If you’re going to appear in court on apparently unnamed but really serious charges, then it’s important to look your best. As for coordinating your outfit with your alleged accomplice… fabulous.
ED’S DESK is a new semi-regular column by New Matilda, where we give readers an inside look at the sub-editing process involved in news-making. Or at least, we give you an inside look at what should have been the sub-editing process to correct a steaming pile of sh*t story that actually got published, despite holes in it you could drive a truck through. On that note, over to The Daily Telegraph….
[BYLINE] Perry Duffin | The Daily Telegraph
[INTRO] Police are investigating whether two young women, allegedly found by police with a stabbed 24-year-old woman in the car’s boot on a highway, were headed to Belanglo State Forest. The revelation comes as a court refused to release them from custody.
[ED’S NOTES:] Perry… your headline with ‘may have been driving to Belanglo’ in single quotes suggests we’ve quoted someone saying that. Have we quoted someone saying that? Or have you made that up? Also, the two young women were not “allegedly found by police”. It’s not a criminal offence to be ‘found’ (or even arrested) by police, so there’s nothing to allege. What IS ‘alleged’ is that they had a ‘stabbed woman in the car’s boot’. Which probably IS a criminal offence. But WHAT criminal offence, Perry? The story doesn’t appear to detail any.
[BODY COPY] Latia Henderson, 18, and Kayley Ketley, 24, were hit with a slew of charges last night after a truck driver spotted a hand sticking out from a hole in the boot, according to police.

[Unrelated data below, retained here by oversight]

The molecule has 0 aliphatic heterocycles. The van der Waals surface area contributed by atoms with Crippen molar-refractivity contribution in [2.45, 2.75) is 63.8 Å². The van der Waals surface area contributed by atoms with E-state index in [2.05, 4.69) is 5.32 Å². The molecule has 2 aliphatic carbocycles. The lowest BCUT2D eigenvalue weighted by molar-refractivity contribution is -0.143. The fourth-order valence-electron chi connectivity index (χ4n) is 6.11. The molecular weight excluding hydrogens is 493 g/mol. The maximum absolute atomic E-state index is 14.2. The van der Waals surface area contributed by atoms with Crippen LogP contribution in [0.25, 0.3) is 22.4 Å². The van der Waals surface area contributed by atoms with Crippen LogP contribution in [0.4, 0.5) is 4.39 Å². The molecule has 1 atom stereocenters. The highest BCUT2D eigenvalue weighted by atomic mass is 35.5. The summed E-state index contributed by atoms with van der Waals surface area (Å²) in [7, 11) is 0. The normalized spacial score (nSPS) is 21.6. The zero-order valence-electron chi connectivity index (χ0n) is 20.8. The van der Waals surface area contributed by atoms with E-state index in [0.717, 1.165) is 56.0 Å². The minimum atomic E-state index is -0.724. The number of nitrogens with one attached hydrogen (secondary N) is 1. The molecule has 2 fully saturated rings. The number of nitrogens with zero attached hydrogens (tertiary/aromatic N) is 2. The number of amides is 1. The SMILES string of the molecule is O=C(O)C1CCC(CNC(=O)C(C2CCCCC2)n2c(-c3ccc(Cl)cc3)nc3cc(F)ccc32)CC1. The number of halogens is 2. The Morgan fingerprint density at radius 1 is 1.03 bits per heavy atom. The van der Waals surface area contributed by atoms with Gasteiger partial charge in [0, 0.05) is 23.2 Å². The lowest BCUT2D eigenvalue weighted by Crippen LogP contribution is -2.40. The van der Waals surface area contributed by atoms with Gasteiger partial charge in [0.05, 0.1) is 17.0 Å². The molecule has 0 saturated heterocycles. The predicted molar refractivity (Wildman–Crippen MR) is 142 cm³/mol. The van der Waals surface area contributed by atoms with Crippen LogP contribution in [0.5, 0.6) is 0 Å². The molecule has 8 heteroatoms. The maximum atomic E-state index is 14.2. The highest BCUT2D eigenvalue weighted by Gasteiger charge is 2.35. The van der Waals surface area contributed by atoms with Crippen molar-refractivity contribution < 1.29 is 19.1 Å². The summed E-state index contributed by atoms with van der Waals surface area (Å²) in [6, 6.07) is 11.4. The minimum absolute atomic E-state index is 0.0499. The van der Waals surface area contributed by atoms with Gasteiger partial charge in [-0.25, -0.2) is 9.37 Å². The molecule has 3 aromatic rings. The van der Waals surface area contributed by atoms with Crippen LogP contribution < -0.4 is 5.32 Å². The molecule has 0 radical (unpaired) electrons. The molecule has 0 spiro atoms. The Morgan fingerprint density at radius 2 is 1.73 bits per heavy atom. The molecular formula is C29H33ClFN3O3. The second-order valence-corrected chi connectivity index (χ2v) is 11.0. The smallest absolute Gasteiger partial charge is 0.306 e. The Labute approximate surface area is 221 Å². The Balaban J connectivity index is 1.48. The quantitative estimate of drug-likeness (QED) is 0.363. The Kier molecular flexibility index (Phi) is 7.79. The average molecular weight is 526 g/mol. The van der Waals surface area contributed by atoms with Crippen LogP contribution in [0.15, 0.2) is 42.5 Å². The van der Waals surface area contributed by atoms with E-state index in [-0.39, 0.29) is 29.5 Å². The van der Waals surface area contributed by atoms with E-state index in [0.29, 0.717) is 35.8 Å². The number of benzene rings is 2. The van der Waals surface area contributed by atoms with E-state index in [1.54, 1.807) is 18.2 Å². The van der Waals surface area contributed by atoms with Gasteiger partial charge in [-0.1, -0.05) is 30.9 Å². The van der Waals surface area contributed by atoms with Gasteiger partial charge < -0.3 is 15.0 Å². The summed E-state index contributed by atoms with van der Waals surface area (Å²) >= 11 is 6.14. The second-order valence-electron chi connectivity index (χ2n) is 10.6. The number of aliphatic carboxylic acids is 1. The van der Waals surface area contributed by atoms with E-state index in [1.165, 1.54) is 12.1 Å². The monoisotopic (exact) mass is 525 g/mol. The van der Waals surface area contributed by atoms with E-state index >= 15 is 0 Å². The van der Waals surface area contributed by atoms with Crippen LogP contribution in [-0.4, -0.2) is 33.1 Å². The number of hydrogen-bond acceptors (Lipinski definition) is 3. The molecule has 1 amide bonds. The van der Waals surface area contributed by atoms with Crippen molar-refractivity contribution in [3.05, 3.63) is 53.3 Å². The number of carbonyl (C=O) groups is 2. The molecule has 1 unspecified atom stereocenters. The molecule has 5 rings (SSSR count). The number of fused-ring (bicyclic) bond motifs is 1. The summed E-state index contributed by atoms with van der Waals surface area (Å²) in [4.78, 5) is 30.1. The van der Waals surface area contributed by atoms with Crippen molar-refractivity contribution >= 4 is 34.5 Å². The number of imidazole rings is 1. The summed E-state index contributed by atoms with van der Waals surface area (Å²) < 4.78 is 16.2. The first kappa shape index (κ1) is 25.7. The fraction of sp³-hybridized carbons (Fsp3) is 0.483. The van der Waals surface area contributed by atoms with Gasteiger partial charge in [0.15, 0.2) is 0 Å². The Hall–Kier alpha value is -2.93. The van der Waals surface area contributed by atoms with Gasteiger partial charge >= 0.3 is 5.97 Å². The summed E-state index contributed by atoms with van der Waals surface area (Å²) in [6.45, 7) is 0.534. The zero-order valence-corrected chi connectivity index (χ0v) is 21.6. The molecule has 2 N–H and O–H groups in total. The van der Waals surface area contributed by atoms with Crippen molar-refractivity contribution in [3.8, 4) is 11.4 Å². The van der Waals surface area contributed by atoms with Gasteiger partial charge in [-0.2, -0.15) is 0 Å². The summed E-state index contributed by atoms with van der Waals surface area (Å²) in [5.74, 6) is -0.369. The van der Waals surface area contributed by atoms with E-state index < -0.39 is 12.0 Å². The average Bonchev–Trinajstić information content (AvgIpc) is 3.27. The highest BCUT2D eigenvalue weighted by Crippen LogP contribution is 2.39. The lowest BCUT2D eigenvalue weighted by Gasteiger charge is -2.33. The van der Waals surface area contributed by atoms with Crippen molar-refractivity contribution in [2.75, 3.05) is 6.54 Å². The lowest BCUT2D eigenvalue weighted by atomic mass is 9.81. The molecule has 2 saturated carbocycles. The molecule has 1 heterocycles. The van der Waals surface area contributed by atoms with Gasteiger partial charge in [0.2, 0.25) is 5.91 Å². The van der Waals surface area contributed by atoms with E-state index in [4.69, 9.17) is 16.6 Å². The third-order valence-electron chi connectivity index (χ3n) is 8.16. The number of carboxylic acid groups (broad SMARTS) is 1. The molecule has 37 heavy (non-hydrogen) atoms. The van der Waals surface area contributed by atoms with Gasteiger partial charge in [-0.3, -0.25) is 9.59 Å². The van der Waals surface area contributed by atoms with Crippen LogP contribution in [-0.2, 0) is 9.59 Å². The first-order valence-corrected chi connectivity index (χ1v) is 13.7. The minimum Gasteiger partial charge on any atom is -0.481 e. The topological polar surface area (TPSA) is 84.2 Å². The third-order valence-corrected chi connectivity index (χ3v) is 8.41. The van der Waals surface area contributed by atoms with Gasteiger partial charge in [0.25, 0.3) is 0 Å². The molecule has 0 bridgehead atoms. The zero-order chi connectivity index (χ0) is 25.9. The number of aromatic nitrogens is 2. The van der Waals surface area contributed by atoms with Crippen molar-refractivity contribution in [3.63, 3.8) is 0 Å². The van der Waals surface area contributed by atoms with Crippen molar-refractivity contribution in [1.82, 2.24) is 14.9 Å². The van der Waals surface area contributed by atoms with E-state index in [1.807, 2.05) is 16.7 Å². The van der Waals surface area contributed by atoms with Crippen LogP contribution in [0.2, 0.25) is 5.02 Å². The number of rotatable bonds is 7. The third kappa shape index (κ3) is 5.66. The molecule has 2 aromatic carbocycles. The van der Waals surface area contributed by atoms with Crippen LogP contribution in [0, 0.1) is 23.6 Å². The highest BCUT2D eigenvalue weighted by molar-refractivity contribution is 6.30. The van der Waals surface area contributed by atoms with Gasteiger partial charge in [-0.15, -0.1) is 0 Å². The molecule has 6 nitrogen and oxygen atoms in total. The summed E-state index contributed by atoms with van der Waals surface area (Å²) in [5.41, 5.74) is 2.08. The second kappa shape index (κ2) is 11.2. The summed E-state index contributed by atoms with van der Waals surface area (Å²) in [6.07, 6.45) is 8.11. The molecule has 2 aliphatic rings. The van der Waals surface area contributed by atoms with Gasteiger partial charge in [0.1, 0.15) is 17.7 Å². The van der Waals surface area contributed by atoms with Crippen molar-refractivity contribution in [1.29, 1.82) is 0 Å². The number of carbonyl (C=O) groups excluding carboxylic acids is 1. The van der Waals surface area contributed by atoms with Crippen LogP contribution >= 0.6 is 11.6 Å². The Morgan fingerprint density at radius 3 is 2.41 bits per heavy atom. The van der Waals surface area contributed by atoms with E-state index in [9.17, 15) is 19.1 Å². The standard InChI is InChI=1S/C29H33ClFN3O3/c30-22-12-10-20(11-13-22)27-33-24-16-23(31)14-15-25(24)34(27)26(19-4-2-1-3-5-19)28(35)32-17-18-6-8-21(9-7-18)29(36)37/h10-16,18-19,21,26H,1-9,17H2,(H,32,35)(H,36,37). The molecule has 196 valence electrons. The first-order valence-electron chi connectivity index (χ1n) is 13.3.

[ED’S NOTES] Sorry Perry, I stand corrected. When I said ‘The story doesn’t appear to detail any charges’, I hadn’t realized the very next paragraph revealed that the women “were hit with a slew of charges”. My mistake. But if you get time, defining what a ‘slew of charges’ is would be really helpful. Given both women were ultimately refused bail, I’m presuming the court at some point probably mentioned what they were being refused bail for? No rush or stress though… I don’t want to pressure you… if you get around to it… thank you.
The Holden Commodore had been travelling down the Hume Highway, near Berrima in the Southern Highlands, at around 11.30am yesterday when the driver spotted the woman’s hand. The Daily Telegraph can reveal police believe the car may have been bound for Belanglo State Forest. Sources are said to be investigating if the car’s navigation system had been programmed to the forest south of Sydney.
‘Sources’ are said to be investigating? Do you mean ‘police are said to be investigating’? And if so, ‘said’ by whom? Did lawyers say police are investigating? Or is it just you saying that? Why don’t you just ask police, and then quote them? Please clarify.